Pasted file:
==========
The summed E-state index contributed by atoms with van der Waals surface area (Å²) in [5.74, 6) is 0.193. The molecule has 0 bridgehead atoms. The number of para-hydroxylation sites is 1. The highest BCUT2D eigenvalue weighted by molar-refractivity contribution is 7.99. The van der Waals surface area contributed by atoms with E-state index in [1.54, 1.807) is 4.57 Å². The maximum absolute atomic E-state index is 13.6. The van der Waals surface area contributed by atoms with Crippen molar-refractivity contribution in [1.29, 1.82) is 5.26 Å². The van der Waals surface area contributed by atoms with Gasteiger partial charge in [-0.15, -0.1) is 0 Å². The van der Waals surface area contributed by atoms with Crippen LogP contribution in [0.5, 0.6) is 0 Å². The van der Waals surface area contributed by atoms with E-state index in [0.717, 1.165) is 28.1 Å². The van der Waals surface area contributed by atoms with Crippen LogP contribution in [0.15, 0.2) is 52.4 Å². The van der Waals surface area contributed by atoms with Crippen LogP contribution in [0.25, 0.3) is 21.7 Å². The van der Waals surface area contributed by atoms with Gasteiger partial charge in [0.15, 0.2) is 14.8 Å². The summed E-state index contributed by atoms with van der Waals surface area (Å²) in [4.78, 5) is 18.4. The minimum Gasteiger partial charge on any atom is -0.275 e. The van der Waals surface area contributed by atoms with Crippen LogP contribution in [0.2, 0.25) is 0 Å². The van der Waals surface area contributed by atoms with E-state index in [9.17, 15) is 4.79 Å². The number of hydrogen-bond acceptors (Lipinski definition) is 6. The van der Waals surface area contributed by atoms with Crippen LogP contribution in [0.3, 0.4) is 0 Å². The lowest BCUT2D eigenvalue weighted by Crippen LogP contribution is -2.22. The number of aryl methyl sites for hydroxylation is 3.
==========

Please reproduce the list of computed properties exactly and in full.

The summed E-state index contributed by atoms with van der Waals surface area (Å²) in [5.74, 6) is 0.193. The molecule has 0 bridgehead atoms. The number of para-hydroxylation sites is 1. The highest BCUT2D eigenvalue weighted by molar-refractivity contribution is 7.99. The van der Waals surface area contributed by atoms with E-state index in [1.54, 1.807) is 4.57 Å². The maximum absolute atomic E-state index is 13.6. The van der Waals surface area contributed by atoms with Crippen molar-refractivity contribution in [1.29, 1.82) is 5.26 Å². The van der Waals surface area contributed by atoms with Gasteiger partial charge in [-0.15, -0.1) is 0 Å². The van der Waals surface area contributed by atoms with Crippen LogP contribution in [0.5, 0.6) is 0 Å². The van der Waals surface area contributed by atoms with E-state index in [0.717, 1.165) is 28.1 Å². The van der Waals surface area contributed by atoms with Crippen LogP contribution in [0.15, 0.2) is 52.4 Å². The van der Waals surface area contributed by atoms with Crippen LogP contribution in [0.25, 0.3) is 21.7 Å². The van der Waals surface area contributed by atoms with Gasteiger partial charge in [0.15, 0.2) is 14.8 Å². The summed E-state index contributed by atoms with van der Waals surface area (Å²) in [4.78, 5) is 18.4. The minimum Gasteiger partial charge on any atom is -0.275 e. The van der Waals surface area contributed by atoms with Crippen LogP contribution in [0.2, 0.25) is 0 Å². The van der Waals surface area contributed by atoms with E-state index in [9.17, 15) is 4.79 Å². The number of hydrogen-bond acceptors (Lipinski definition) is 6. The van der Waals surface area contributed by atoms with Crippen LogP contribution in [0.3, 0.4) is 0 Å². The lowest BCUT2D eigenvalue weighted by Crippen LogP contribution is -2.22. The number of aryl methyl sites for hydroxylation is 3.